Just don’t forget your slightly tattered, bitten, chewed favourite books on your book shelf. I treasure them so much, both in my memories and my ability to still creakily open a copy of Little Women and read until my heart is content. For now I’m happy to have an e-reader for holidays, an iPhone on my bedside table and my trusted books precariously balanced on my bookshelf.  

To read the article in which Julia Donaldson refused to let The Gruffalo be published as an ebook, click on this link


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On Tuesday I attended, for the first time the London Book Fair. I went in, as I do with any new event, very nervous and intrigued about what I would find. Even without attending previous years, I knew the book fair was unusually quiet with a lot of booth signs reading the generic ‘because of the flight disruptions we have been unable to attend’

I walked around aimlessly with great intrigue and loved seeing some familiar faces from Twitter. I think the most impressive booth was of course Usborne with its giant yellow castle. I think it’s important to represent the publisher through the use of visuals in each booth, because to the unknowing observer that is what attracts.

I was warned by a contact beforehand that some publishers consider their stands semi-private and it was obvious which ones those were. Some titles you could browse at ease, but other required going into their space and starting a conversation. I was not approached by anyone during my time there, but I did take the time to talk to a few people and made some contacts.

I walked round the digital section too as no longer can we deny that it doesn’t belong in publishing. It was only tonight really, (don’t ask me why) that the relationship between publishing and the digital really successfully co-existed. I made contact with a publisher via Twitter who has posted a great, honest blog post about the book fair which can be found at http://druceydrama.blog.co.uk/2010/04/21/a-book-fair-revelations-and-a-quest-to-find-miss-f-8422618/ She has been very kind in offering me advice. I stopped to take count of the scope of availability digitalisation has given us. It isn’t something we should deny or begrudgingly adapt to, rather we should made the digital age work for us. We should be able to overcome the fears of how the ebooks and iPad will work for children’s publishing. We should use forces to be reckoned with such as Twitter to promote, market and launch books. We should recognise that the relationship between a book and its reader is no longer just words and attention; but strategic artistic creations and readers.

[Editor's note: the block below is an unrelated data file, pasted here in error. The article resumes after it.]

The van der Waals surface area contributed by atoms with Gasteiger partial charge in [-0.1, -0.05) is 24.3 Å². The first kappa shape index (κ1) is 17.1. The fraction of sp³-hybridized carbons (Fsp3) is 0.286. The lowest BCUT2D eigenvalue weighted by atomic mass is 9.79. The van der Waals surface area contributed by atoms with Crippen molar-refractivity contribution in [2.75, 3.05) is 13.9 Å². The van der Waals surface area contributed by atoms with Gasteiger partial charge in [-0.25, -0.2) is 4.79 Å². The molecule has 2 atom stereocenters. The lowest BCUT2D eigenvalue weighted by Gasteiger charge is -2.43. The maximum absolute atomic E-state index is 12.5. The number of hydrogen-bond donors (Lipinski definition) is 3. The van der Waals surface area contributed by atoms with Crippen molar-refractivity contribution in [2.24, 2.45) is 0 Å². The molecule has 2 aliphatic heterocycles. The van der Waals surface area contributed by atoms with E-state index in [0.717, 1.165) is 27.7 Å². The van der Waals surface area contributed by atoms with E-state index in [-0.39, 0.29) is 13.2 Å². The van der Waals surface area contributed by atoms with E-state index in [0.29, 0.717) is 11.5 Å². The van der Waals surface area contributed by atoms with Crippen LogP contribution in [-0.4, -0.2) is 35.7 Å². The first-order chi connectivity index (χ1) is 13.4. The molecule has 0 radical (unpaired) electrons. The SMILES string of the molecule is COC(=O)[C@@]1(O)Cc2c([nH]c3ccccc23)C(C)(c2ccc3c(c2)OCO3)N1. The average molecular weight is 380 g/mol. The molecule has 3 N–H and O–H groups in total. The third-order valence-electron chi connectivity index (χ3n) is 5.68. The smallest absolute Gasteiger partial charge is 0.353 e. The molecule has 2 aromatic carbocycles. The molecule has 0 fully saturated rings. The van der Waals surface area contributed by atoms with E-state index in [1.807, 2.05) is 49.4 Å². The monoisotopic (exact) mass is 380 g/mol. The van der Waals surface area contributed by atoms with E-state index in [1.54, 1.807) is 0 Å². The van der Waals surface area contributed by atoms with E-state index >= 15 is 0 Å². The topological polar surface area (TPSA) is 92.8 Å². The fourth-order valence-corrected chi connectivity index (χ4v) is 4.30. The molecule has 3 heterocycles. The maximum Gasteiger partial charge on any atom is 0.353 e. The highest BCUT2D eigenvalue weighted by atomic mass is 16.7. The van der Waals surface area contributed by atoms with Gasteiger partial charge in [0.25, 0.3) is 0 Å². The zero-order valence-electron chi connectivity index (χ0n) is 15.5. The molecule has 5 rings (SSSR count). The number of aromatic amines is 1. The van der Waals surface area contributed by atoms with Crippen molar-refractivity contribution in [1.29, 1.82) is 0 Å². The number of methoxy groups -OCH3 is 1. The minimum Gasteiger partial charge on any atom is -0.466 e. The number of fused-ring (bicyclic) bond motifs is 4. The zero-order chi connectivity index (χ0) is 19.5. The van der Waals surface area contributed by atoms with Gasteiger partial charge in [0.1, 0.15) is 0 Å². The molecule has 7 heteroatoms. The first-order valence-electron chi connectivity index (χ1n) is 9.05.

In the digital age, the reader is no longer just a consumer of the words but a creator of the words. They drive the sales, the reception of a book and influence what comes next. The internet tells us If you liked…, you’ll love. We shouldn’t underestimate the digital age of publishing. Of course, I take a very naive stance on it as I don’t have the technological nor business experience to understand the implications of these developments. But I know that publishing can become really strong again if we recognise that the physical feel of a book in our hands can work alongside a touch screen iPad, and I for one am really excited to see how publishers will overcome the difficulties these new developments propose. It’s a trying time for publishing but hey, when is it not?

So it’s become clear that my musings on LBF 2010 have taken a very 21st century turn. I’m just writing what I saw, and what I saw gave me excitement and great anticipation for when I can finally put my input into the publishing industry.